Tiger says rehab of injured leg has been difficult but ‘well worth it’


ADARE, Ireland – Against a gray sky backdrop and an adoring Irish gallery in excess of 35,000 people as he completed his second tour of the majestic Adare Manor, Tiger Woods returned to center stage.

The last time we saw the 15-time major, he was limping, both literally and figuratively, on his way to a third-round 79 at the PGA Championship before giving up before the final round.

Woods passed on the US Open, which was no surprise given the proximity of the championship on the calendar to Southern Hills. In April, however, he did commit to compete in this week’s JP McManus Pro-Am, before The Open. Not surprisingly, given his affinity for McManus and the elegant event, Woods kept his commitment.


Woods wants ‘at least one more race’ at high level

Woods wants 'at least one more race' at high level

On Tuesday, he was optimistic and forward-thinking, even as he cleaned the rust off a game that seemed a long way from being ready for a major championship.

The rebuilt champion has been clear since returning to competition following last year’s horrific car accident and the myriad surgeries that followed. His schedule and what remains of his competitive fortunes will be a dramatically reduced version of what we’ve seen from him historically.

The Majors would be the starting point, followed by the Genesis Invitational and the Hero World Challenge, both events organized by Tiger’s charitable foundation. But as limited as that lineup may seem, even that schedule seems overly optimistic.

After all, he skipped last month’s specialty.

“The plan was to play the US Open, but physically I couldn’t do it. Physically I couldn’t have done that,” he said before Round 2 in Ireland. “I had some problems with my leg and I would have put this tournament [The Open Championship] in danger, so there is no reason to do it.”

Although Tiger spoke optimistically about his body and his game as he gingerly walked around Adare Manor with the help of a golf cart, it was abundantly clear that his right leg is still a work in progress. As his first 71 at the Masters in demanding conditions and his 69 at round two at Southern Hills showed, there’s still a mark on those championship tires. But the real question is how many miles are left?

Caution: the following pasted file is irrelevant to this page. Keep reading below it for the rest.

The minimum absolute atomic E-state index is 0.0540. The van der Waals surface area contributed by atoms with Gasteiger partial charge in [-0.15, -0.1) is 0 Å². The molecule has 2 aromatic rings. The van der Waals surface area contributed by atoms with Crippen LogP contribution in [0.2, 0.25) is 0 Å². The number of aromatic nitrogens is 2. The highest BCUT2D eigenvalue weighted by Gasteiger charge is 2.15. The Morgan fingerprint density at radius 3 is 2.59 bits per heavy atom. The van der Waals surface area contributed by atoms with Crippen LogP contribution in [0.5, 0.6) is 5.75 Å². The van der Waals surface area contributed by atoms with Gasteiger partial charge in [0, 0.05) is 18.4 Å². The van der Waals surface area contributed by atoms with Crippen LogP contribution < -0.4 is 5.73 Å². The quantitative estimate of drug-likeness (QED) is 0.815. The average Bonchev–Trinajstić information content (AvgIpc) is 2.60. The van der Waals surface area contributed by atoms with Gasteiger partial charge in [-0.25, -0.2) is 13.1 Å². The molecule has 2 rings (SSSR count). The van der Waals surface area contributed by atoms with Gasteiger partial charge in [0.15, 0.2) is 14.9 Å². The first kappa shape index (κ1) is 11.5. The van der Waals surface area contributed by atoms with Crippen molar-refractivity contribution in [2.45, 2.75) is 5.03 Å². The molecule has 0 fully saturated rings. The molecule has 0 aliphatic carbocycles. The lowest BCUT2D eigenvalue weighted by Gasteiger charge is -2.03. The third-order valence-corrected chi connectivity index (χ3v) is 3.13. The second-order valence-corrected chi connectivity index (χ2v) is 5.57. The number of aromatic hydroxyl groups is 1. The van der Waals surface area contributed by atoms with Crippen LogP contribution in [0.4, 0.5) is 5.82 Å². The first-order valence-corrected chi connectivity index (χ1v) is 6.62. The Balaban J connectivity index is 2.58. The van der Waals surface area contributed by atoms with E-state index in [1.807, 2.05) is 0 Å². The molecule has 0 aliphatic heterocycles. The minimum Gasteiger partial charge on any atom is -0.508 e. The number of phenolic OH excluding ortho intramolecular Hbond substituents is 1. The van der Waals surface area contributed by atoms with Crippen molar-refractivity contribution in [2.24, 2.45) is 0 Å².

“I don’t know. I really don’t,” he admitted. “If you had asked me last year if I would play golf again, all my surgeons would have said no. But here I am playing golf.” [three] Great championships this year.

“I’ll always be able to play golf, whether it’s this leg or someone else’s leg or a fake leg or different body parts that have been put on or fused together, I’ll always be able to play. Now, if you say play at the championship level, well, that window is definitely not as long as I would like it to be.”

In hindsight, it was a tremendously refreshing point of view from a player who spent most of his career not allowing himself to look beyond the moment. It was a unique tool for Tiger that allowed him to compartmentalize the onslaught of pressure that comes with being a singular talent: always staying in the moment.

Highlights: Tiger Plays Round 2 of JP McManus Pro-Am

Highlights: Tiger Plays Round 2 of JP McManus Pro-Am

But now, in what he clearly recognizes as the twilight of his career, the prospect can be liberating. Tiger acknowledges his limitations, but he is far from limited by them.

Perhaps the most encouraging thing about Tuesday’s media meeting was the notion that, despite all his physical restrictions, he still enjoys the process and the outcome.

“It has been worth it. It’s been tough,” said Woods, a three-time Open champion who has won twice at the Old Course (2000, 2005). “I’ve had very difficult days and days where getting off the couch is a hell of a chore, and that’s the way it is.

“I have my own two legs, which I’m telling you, I’m not going to take it for granted anymore, some people do. But people who have been close or have lost a limb understand what I’m saying, but you have tough days and you also have great days.”

The prioritization of The Open Championship was as calculated as it was convenient. the 150the Playing the oldest major in the game at the House of Golf would always be worth it, but the topographical fact that the Old Course will be the most user-friendly of all the courses Tiger plays this year is just as compelling.

This year was always going to be about getting to St. Andrews, but the road to Scotland is a stark reminder of just how tenuous Tiger’s schedule will be going forward.

It all promises to be an increasingly limited public view of the game’s most dynamic and compelling player, and why we should all take a cue from the massive Irish galleries this week and make the most of those moments when we have them.